Twitter co-founder and CEO Jack Dorsey changed the world, 140 characters at a time. The social media platform helped people in all corners of the globe communicate in a public forum.
With Dorsey stepping down from his role, here’s a look at how he got there.
1999: Dorsey quits New York University and moves to California to start an online company that dispatches taxis, couriers and emergency vehicles.
2000: Dorsey begins the earliest sketches of Twitter, “akin to updating your AIM status from wherever you are, and sharing it,” as he once described the platform.
2006: Now working for tech entrepreneur Evan Williams’ podcast startup Odeo, Dorsey cements the idea for Twitter, which he imagined as a combination of SMS messages and live updates. Dorsey claims he developed the idea during a hackathon, while Odeo co-founder Noah Glass tells of a drunken night chatting in Dorsey’s parked car.
In March, Dorsey sends the first tweet: “just setting up my twttr.” When Dorsey spins Twitter off from Odeo in April 2007, Williams comes along as co-founder, investor and board member.
2008: Williams, frustrated with near-constant outages and crashes on the social media site, ousts Dorsey from his own company. “You can either be a dressmaker or the CEO of Twitter. But you can’t be both,” he told Dorsey, who was supposedly leaving work early to take yoga classes and a course at a local fashion school, according to Nick Bilton’s 2013 book “Hatching Twitter: A True Story of Money, Power, Friendship, and Betrayal.”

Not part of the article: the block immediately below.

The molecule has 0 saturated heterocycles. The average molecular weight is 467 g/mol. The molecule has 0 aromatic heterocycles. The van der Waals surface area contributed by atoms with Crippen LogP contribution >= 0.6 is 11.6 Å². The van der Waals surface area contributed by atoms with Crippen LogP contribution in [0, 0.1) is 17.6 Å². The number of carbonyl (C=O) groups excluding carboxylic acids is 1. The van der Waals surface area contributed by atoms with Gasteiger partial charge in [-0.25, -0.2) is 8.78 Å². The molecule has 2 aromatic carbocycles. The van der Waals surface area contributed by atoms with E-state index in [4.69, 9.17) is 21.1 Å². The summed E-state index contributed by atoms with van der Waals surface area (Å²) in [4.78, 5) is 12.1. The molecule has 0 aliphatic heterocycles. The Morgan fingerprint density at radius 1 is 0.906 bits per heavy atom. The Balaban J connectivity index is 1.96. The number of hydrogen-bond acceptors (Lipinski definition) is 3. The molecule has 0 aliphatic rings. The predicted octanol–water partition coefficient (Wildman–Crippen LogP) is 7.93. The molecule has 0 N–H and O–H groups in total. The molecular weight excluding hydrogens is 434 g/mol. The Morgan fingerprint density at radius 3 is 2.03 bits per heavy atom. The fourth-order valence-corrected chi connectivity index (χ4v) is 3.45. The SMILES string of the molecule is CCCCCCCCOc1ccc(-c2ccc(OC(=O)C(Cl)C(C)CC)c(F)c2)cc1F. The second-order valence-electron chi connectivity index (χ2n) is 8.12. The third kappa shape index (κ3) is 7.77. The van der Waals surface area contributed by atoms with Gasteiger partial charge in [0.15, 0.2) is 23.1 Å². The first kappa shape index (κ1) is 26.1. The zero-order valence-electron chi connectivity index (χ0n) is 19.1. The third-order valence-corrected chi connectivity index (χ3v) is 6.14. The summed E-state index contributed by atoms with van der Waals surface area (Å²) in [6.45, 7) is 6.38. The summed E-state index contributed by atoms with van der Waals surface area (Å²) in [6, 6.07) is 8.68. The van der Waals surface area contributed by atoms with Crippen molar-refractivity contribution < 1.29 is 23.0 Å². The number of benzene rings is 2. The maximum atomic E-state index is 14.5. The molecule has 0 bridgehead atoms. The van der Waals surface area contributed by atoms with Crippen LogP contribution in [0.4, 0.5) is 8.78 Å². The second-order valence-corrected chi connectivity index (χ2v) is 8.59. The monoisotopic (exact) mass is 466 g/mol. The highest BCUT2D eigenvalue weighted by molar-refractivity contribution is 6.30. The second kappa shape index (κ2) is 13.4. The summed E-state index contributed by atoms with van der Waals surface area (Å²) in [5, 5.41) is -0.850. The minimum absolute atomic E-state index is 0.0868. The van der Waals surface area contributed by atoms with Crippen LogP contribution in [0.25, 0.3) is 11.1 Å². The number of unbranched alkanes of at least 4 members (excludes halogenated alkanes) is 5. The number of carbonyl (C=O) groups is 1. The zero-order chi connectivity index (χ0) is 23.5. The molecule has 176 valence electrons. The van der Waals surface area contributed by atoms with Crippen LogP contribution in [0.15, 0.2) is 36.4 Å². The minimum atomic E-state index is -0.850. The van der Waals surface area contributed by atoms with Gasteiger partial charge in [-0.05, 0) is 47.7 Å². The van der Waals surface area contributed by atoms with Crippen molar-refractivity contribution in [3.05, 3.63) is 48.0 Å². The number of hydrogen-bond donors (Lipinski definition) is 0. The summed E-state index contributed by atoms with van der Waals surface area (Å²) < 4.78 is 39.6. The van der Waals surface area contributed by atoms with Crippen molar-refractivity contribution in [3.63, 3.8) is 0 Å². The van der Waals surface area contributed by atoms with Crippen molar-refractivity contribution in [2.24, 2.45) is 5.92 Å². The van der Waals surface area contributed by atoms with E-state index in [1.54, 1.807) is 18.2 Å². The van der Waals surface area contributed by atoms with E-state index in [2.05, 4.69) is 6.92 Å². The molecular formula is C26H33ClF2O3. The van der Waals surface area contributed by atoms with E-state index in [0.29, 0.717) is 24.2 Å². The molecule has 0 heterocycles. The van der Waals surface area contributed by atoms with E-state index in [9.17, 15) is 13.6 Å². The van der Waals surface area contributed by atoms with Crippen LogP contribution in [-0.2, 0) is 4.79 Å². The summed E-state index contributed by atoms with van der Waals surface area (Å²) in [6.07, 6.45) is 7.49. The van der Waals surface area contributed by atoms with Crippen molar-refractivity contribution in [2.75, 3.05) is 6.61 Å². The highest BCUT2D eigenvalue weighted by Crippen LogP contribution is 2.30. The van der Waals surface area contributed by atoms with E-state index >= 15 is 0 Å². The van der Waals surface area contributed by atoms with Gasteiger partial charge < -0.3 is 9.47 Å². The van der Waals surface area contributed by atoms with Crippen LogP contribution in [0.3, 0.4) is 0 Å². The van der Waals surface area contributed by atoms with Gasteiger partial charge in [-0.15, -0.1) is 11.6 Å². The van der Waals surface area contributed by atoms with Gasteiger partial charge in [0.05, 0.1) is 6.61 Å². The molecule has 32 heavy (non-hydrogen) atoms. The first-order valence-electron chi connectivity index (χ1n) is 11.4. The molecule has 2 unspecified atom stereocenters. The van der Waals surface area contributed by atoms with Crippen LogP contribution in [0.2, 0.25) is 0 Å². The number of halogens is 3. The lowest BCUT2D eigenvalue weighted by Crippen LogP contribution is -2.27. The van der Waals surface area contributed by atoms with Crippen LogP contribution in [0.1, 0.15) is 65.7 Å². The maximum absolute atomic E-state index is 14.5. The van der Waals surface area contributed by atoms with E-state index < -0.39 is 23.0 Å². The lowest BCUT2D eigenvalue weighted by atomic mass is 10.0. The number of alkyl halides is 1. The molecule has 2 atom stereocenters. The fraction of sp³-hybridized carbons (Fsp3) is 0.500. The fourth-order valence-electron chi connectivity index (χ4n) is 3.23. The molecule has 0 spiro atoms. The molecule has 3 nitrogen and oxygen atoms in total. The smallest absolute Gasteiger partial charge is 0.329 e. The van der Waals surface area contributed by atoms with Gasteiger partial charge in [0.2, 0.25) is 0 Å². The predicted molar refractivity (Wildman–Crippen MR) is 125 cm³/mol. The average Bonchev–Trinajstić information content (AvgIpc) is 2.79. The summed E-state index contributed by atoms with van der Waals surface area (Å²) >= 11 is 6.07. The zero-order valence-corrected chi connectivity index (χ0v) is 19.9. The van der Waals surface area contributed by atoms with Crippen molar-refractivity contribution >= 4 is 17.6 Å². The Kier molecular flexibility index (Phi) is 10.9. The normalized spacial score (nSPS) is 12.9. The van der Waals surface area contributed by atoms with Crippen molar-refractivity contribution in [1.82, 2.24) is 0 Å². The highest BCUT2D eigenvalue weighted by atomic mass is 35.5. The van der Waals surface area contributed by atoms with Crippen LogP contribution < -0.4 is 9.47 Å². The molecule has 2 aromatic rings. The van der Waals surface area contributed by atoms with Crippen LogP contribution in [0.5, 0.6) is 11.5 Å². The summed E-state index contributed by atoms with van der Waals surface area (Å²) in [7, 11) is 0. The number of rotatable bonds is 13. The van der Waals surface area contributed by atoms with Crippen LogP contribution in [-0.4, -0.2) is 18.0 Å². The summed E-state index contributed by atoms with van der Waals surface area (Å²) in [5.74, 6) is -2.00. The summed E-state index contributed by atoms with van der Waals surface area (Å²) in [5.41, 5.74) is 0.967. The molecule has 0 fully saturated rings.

2009: Dorsey founds Square, which allows credit and debit payments through a mobile device.
2011: Dorsey rejoins Twitter after Williams exits.
2013: Twitter goes public in November. Dorsey’s 5% stake in the company is suddenly worth $1.05 billion.
2015: Dorsey is renamed CEO in October after former chief exec Dick Costolo steps down.
2020: Hedge fund activist investor Elliott Management Corp. and Paul Singer, representing 9% of Twitter ownership, try to force Dorsey out in March, claiming he doesn’t have enough time to devote to both Twitter and Square. Dorsey would eventually manage to keep his job by making a deal with Singer that included a promise to evaluate “the CEO succession plan.”
March 2021: Dorsey testifies in front of the House Energy and Commerce Committee, alongside Facebook’s Mark Zuckerberg and Google’s Sundar Pichai, to defend his company against accusations that it allowed the spread of misinformation related to COVID-19 vaccines and the Jan. 6 attack on the Capitol.
November 2021: Dorsey steps down as CEO. “I want you all to know that this was my decision and I own it,” he writes in a letter to his employees. “It was a tough one for me, of course. I love this service and company... and all of you so much. ...And there aren’t many founders that choose their company over their own ego. I know we’ll prove this was the right move.” Chief Technical Officer Parag Agrawal is named his replacement.
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